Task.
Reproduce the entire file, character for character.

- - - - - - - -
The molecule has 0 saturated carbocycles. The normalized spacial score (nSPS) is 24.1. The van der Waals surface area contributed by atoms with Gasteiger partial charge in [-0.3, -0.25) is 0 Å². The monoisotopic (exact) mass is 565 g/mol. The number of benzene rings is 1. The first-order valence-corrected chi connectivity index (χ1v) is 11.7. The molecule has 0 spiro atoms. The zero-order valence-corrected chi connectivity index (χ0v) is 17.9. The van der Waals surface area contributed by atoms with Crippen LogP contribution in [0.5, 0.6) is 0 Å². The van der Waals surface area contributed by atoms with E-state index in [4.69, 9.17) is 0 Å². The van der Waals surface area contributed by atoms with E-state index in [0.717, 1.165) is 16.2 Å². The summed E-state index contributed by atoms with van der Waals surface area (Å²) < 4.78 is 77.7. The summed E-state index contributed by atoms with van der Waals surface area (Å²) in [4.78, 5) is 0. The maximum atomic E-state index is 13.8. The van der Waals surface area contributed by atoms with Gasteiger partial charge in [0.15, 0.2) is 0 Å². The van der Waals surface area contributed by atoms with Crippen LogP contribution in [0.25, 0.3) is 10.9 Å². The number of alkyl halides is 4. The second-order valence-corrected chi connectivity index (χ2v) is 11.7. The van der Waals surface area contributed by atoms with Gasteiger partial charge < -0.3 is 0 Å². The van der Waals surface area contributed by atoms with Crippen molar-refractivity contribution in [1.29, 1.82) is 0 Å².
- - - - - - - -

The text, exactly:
The molecule has 0 saturated carbocycles. The normalized spacial score (nSPS) is 24.1. The van der Waals surface area contributed by atoms with Gasteiger partial charge in [-0.3, -0.25) is 0 Å². The monoisotopic (exact) mass is 565 g/mol. The number of benzene rings is 1. The first-order valence-corrected chi connectivity index (χ1v) is 11.7. The molecule has 0 spiro atoms. The zero-order valence-corrected chi connectivity index (χ0v) is 17.9. The van der Waals surface area contributed by atoms with Crippen LogP contribution in [0.5, 0.6) is 0 Å². The van der Waals surface area contributed by atoms with E-state index in [4.69, 9.17) is 0 Å². The van der Waals surface area contributed by atoms with E-state index in [0.717, 1.165) is 16.2 Å². The summed E-state index contributed by atoms with van der Waals surface area (Å²) < 4.78 is 77.7. The summed E-state index contributed by atoms with van der Waals surface area (Å²) in [4.78, 5) is 0. The maximum atomic E-state index is 13.8. The van der Waals surface area contributed by atoms with Gasteiger partial charge in [0.15, 0.2) is 0 Å². The van der Waals surface area contributed by atoms with Crippen LogP contribution in [0.25, 0.3) is 10.9 Å². The number of alkyl halides is 4. The second-order valence-corrected chi connectivity index (χ2v) is 11.7. The van der Waals surface area contributed by atoms with Gasteiger partial charge < -0.3 is 0 Å². The van der Waals surface area contributed by atoms with Crippen molar-refractivity contribution in [1.29, 1.82) is 0 Å².